We’re marking World Immunization Week 2016, by revisiting the story of this meningitis vaccine that was tailor-made for Africa.

Epidemics of meningococcal A meningitis, which is a bacterial infection of the thin lining surrounding the brain and spinal cord, have swept across 26 countries in sub-Saharan Africa for a century, killing and disabling young people every year. The disease is highly feared on the continent; it can kill or cause severe brain damage in a child within hours. Epidemics usually start at the beginning of the calendar year when dry sands from the Sahara Desert begin blowing southward.

Five years after the introduction of an affordable conjugate meningitis A vaccine (MenAfriVac) in sub-Saharan Africa, mass immunization campaigns have led to the control and near elimination of deadly meningitis A disease in the African “meningitis belt.” In 2013, only four laboratory-confirmed cases of meningitis A were reported by the 26 countries.

This is being called a “stunning success” by global health leaders. But the WHO and other scientists warn that unless countries within the meningitis belt incorporate the meningitis A vaccine in routine immunization schedules for infants, there is a risk that the disease could rebound in 15 years’ time.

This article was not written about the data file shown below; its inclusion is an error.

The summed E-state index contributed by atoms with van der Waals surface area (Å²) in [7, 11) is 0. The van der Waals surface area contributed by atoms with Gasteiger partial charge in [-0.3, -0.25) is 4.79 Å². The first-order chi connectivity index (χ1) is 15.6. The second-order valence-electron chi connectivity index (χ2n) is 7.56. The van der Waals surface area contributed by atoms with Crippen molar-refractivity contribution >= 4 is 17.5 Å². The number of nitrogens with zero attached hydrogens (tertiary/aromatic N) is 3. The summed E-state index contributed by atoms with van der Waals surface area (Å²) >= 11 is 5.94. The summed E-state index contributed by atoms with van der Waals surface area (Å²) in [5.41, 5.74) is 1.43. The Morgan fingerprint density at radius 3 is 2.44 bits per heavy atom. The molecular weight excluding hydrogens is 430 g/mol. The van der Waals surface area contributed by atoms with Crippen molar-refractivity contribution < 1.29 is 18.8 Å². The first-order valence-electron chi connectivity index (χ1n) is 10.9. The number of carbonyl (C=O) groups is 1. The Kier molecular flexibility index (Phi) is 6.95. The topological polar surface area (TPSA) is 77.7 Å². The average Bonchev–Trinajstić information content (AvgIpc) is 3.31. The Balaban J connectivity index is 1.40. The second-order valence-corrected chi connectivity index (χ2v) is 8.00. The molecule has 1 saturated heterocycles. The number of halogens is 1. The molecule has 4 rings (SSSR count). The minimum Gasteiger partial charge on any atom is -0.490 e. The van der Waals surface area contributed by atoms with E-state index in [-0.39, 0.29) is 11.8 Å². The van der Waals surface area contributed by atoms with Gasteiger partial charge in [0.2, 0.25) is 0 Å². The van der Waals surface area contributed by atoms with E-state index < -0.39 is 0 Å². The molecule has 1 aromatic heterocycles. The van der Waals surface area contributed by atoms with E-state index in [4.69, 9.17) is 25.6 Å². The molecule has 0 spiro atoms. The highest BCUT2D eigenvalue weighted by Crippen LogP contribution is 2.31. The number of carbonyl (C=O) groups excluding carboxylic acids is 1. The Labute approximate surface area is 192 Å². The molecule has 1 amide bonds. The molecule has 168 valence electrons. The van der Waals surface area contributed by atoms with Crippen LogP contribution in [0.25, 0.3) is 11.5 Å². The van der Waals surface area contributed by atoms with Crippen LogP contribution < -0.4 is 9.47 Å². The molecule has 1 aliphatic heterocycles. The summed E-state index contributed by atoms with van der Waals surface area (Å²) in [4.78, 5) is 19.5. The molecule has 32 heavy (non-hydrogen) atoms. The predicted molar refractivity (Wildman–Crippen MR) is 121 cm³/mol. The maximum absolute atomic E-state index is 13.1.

These and other findings about the MenAfriVac vaccine were published late last year in a collection of articles supplementing the journal Clinical Infectious Diseases, guest edited by experts from Public Health England and the former Meningitis Vaccine Project—a partnership between WHO and PATH.

MenAfriVac and the Meningitis Vaccine Project were also celebrated this February at a Closure Conference in Addis Ababa, Ethiopia—a curtain-raiser to the Ministerial Conference on Immunization in Africa (MCIA)—where global vaccine experts and officials from all 26 African “meningitis belt” countries convened to celebrate one of Africa’s biggest public health achievements. There, they announced that eight countries have applied for funding to start integrating this lifesaving vaccine into their national childhood immunization programs.